“There’s no such thing as bad weather, only bad clothes,” cried out our ATV tour guide, Christian, as we hopped on our ATV’s in search of the Northern Lights. If you’re thinking of taking a trip to Iceland during the winter, then make sure you’re dressed for the weather; the last thing you want is to miss out on the gorgeous landscape and beautiful sights due to being unprepared.

My friends and I decided to kick off 2018 in Iceland and even though everyone thought we were insane for visiting during the middle of winter, it was actually incredible!

Iceland has been at the top of my bucket list for a while now and when I finally bit the bullet and decided to go, I definitely wanted to make the most of my trip and attempt to tackle every tour/adventure/excursion on my list.

Below was my itinerary:

Day 1 – NYE Dinner and celebration in the city

Day 2 – Explore Reykjavik/recovery day

Day 3 – Golden Circle Tour + Snowmobiles

Day 4 – Helicopter Tour + Walking Tour

Day 5 – Horse back riding + Blue Lagoon + Chase the Northern Lights on ATV’s

Day 6 – South Coast Tour

Day 7 – Shopping + Depart

Day 1 – NYE Dinner and Celebration in Reykjavik

We landed in Iceland on December 31st, exhausted from our travels but excited to explore this foreign country. After a few hours of getting settled into our Airbnb, we walked over to Laekjarbrekka (an easy way to pronounce this is, “like Rebecca”) for our NYE dinner.

The quaint restaurant had fantastic food and impeccable service. I definitely recommend ordering the lobster soup and the slow cooked lamb shank.

After dinner, we decided to walk around the city center and pop into random bars and restaurants to get a feel for Reykjavik and it’s surroundings. Celebrating the new year in a foreign country is always a lot of fun!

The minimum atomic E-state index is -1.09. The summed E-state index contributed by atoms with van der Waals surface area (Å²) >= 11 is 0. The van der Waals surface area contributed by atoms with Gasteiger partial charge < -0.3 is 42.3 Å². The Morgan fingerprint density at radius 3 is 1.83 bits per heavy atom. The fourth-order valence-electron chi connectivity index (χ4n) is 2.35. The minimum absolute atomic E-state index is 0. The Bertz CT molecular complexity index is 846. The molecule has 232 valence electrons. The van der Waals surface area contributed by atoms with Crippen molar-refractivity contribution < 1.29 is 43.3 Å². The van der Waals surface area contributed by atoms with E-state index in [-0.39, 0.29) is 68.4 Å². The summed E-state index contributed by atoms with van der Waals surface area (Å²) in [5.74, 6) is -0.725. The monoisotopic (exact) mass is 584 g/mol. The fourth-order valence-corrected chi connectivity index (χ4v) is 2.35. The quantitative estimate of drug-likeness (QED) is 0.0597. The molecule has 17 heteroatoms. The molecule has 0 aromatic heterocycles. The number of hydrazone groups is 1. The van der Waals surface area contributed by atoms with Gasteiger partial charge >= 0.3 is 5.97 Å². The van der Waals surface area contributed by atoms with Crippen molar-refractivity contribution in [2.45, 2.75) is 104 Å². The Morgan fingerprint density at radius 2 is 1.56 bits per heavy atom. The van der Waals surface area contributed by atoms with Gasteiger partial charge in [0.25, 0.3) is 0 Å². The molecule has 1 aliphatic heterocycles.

Day 2 – Explore Reykjavik + Recovery Day

The following day was spent recovering from our NYE celebration and getting ready for the rest of the week. Honestly, having a recovery day after traveling and celebrating was a smart decision on our part; we all needed that day of rest.

Day 3 – Golden Circle Tour + Snowmobiles

We kicked off our excursions with a tour of The Golden Circle. The Golden Circle consists of three stunning locations in southwest Iceland: Þingvellir National Park, the Geysir Geothermal Area, and Gullfoss Waterfall. These sites are renowned across the world and are all as spectacular as they are unique. None of them is further than a two hour drive from Reykjavik and all three can be visited within a day.

As if the Golden Circle wasn’t excitement enough, I wanted to snowmobile through the Icelandic highlands and glaciers so after our stop to see the Geysir, we jumped into that massive super Jeep below and took a little detour to the top of Langjökull for a snowmobile tour on the snow cap.

Don’t get me wrong, the sights are gorgeous on their own but snowmobiling and being able to see them at high speeds was breathtaking and such a great experience.

After our snowmobile escapade, we made the final stop on the Golden Circle, the stunning Gullfoss waterfall. Gullfoss waterfall was hands down, the coldest stop during our entire trip and breathtaking!

Day 4 – Helicopter Tour + Walking Tour

I have a slight obsession with helicopters and I had to get an aerial view of Iceland so we went over to Norðurflug and jumped into one of their helicopters for the mountain helicopter tour with a summit landing.

We flew over Reykjavik, learned about it’s surroundings, and saw countless craters! Half way through our flight, we took a break and landed on Mt. Esja to take in the views and enjoy a glass of champagne (or two).

After the helicopter tour, we explored the city on foot and took in the views from atop Hallgrimskirkja, walked across the frozen Lake Tjörnin, grabbed a bite at Icelandic Fish & Chips, and had the best White Russian I’ve ever had in my entire life from The Lebowski Bar!

Day 5 – Horse back riding + Blue Lagoon + Chase the Northern Lights on ATV’s

The Icelandic horse is small by comparison and came to Iceland by way of Norway over 1100 years ago! These horses, referred to as “Icelandic,” are known for being sure-footed and able to cross rough terrain.

They also have two gaits in addition to the standard walk, trot, and canter/gallop commonly displayed by other breeds. The first additional gait is a four-beat lateral ambling gait called tölt. Tölt is known for its explosive acceleration and speed; it’s also comfortable and ground-covering.